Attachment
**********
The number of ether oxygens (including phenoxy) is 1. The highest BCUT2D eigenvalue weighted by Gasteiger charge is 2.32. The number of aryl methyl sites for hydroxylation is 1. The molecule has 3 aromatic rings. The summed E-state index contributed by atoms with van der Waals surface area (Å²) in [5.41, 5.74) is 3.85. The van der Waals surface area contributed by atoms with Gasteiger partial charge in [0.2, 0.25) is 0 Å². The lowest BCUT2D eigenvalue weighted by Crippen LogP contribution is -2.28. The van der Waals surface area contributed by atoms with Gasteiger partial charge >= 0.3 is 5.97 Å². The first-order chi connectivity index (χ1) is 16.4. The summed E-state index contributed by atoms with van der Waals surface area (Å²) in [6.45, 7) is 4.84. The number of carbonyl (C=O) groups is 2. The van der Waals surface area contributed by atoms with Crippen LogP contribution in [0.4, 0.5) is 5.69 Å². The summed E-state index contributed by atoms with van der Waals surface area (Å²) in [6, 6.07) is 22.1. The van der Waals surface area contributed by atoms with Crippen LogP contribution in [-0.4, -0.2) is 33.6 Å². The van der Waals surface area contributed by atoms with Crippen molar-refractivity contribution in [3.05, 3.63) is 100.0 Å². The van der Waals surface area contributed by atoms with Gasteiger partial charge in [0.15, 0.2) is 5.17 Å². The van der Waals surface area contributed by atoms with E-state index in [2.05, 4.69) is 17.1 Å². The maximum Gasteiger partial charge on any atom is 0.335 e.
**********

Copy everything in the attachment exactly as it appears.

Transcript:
The number of ether oxygens (including phenoxy) is 1. The highest BCUT2D eigenvalue weighted by Gasteiger charge is 2.32. The number of aryl methyl sites for hydroxylation is 1. The molecule has 3 aromatic rings. The summed E-state index contributed by atoms with van der Waals surface area (Å²) in [5.41, 5.74) is 3.85. The van der Waals surface area contributed by atoms with Gasteiger partial charge in [0.2, 0.25) is 0 Å². The lowest BCUT2D eigenvalue weighted by Crippen LogP contribution is -2.28. The van der Waals surface area contributed by atoms with Gasteiger partial charge >= 0.3 is 5.97 Å². The first-order chi connectivity index (χ1) is 16.4. The summed E-state index contributed by atoms with van der Waals surface area (Å²) in [6.45, 7) is 4.84. The number of carbonyl (C=O) groups is 2. The van der Waals surface area contributed by atoms with Crippen LogP contribution in [0.4, 0.5) is 5.69 Å². The summed E-state index contributed by atoms with van der Waals surface area (Å²) in [6, 6.07) is 22.1. The van der Waals surface area contributed by atoms with Crippen LogP contribution in [-0.4, -0.2) is 33.6 Å². The van der Waals surface area contributed by atoms with Crippen molar-refractivity contribution in [3.05, 3.63) is 100.0 Å². The van der Waals surface area contributed by atoms with Gasteiger partial charge in [0.15, 0.2) is 5.17 Å². The van der Waals surface area contributed by atoms with E-state index in [2.05, 4.69) is 17.1 Å². The maximum Gasteiger partial charge on any atom is 0.335 e.